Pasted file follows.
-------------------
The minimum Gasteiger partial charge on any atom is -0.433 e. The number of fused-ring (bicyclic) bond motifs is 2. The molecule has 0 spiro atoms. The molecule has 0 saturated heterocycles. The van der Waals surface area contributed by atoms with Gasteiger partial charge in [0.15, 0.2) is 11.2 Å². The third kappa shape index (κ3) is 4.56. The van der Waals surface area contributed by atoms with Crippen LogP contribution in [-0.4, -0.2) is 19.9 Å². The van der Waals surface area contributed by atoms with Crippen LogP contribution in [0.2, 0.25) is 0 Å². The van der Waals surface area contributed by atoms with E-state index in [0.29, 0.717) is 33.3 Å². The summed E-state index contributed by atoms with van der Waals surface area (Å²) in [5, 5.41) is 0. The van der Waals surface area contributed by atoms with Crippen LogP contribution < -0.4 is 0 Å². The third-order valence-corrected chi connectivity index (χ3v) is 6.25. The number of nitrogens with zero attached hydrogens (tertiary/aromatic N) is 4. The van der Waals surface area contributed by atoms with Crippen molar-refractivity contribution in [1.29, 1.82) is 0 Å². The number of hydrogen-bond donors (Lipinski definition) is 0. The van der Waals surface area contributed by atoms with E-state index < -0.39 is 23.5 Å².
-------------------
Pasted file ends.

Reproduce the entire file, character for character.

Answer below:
The minimum Gasteiger partial charge on any atom is -0.433 e. The number of fused-ring (bicyclic) bond motifs is 2. The molecule has 0 spiro atoms. The molecule has 0 saturated heterocycles. The van der Waals surface area contributed by atoms with Gasteiger partial charge in [0.15, 0.2) is 11.2 Å². The third kappa shape index (κ3) is 4.56. The van der Waals surface area contributed by atoms with Crippen LogP contribution in [-0.4, -0.2) is 19.9 Å². The van der Waals surface area contributed by atoms with Crippen LogP contribution in [0.2, 0.25) is 0 Å². The van der Waals surface area contributed by atoms with E-state index in [0.29, 0.717) is 33.3 Å². The summed E-state index contributed by atoms with van der Waals surface area (Å²) in [5, 5.41) is 0. The van der Waals surface area contributed by atoms with Crippen LogP contribution < -0.4 is 0 Å². The third-order valence-corrected chi connectivity index (χ3v) is 6.25. The number of nitrogens with zero attached hydrogens (tertiary/aromatic N) is 4. The van der Waals surface area contributed by atoms with Crippen molar-refractivity contribution in [1.29, 1.82) is 0 Å². The number of hydrogen-bond donors (Lipinski definition) is 0. The van der Waals surface area contributed by atoms with E-state index < -0.39 is 23.5 Å².